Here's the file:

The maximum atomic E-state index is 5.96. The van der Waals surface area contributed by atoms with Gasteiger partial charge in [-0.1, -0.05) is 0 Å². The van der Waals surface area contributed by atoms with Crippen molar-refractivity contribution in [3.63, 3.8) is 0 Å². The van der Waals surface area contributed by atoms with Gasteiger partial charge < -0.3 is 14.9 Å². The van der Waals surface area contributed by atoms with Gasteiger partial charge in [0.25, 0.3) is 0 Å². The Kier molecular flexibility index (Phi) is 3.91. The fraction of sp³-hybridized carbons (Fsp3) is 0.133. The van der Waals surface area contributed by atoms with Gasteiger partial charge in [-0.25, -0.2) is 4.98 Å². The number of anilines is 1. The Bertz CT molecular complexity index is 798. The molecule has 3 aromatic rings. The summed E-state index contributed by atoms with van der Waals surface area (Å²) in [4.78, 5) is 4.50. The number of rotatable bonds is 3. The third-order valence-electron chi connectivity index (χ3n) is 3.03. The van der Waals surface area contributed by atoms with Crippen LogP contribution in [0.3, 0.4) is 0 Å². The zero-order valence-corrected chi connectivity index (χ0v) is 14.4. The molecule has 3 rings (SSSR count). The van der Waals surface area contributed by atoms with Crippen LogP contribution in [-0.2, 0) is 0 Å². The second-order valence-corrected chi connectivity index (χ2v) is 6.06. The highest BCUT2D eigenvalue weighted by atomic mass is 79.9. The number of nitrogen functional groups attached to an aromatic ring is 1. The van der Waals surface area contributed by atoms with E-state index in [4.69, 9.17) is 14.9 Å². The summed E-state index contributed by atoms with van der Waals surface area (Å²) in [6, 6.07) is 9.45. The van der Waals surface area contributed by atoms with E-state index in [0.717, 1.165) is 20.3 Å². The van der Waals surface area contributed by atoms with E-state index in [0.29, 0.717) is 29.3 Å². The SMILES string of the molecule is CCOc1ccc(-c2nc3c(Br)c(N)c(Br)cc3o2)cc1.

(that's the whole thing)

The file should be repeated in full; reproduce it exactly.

The maximum atomic E-state index is 5.96. The van der Waals surface area contributed by atoms with Gasteiger partial charge in [-0.1, -0.05) is 0 Å². The van der Waals surface area contributed by atoms with Crippen molar-refractivity contribution in [3.63, 3.8) is 0 Å². The van der Waals surface area contributed by atoms with Gasteiger partial charge < -0.3 is 14.9 Å². The van der Waals surface area contributed by atoms with Gasteiger partial charge in [0.25, 0.3) is 0 Å². The Kier molecular flexibility index (Phi) is 3.91. The fraction of sp³-hybridized carbons (Fsp3) is 0.133. The van der Waals surface area contributed by atoms with Gasteiger partial charge in [-0.25, -0.2) is 4.98 Å². The number of anilines is 1. The Bertz CT molecular complexity index is 798. The molecule has 3 aromatic rings. The summed E-state index contributed by atoms with van der Waals surface area (Å²) in [4.78, 5) is 4.50. The number of rotatable bonds is 3. The third-order valence-electron chi connectivity index (χ3n) is 3.03. The van der Waals surface area contributed by atoms with Crippen LogP contribution in [0.3, 0.4) is 0 Å². The zero-order valence-corrected chi connectivity index (χ0v) is 14.4. The molecule has 3 rings (SSSR count). The van der Waals surface area contributed by atoms with Crippen LogP contribution in [-0.2, 0) is 0 Å². The second-order valence-corrected chi connectivity index (χ2v) is 6.06. The highest BCUT2D eigenvalue weighted by atomic mass is 79.9. The number of nitrogen functional groups attached to an aromatic ring is 1. The van der Waals surface area contributed by atoms with E-state index in [4.69, 9.17) is 14.9 Å². The summed E-state index contributed by atoms with van der Waals surface area (Å²) in [6, 6.07) is 9.45. The van der Waals surface area contributed by atoms with E-state index in [0.717, 1.165) is 20.3 Å². The van der Waals surface area contributed by atoms with E-state index in [0.29, 0.717) is 29.3 Å². The SMILES string of the molecule is CCOc1ccc(-c2nc3c(Br)c(N)c(Br)cc3o2)cc1.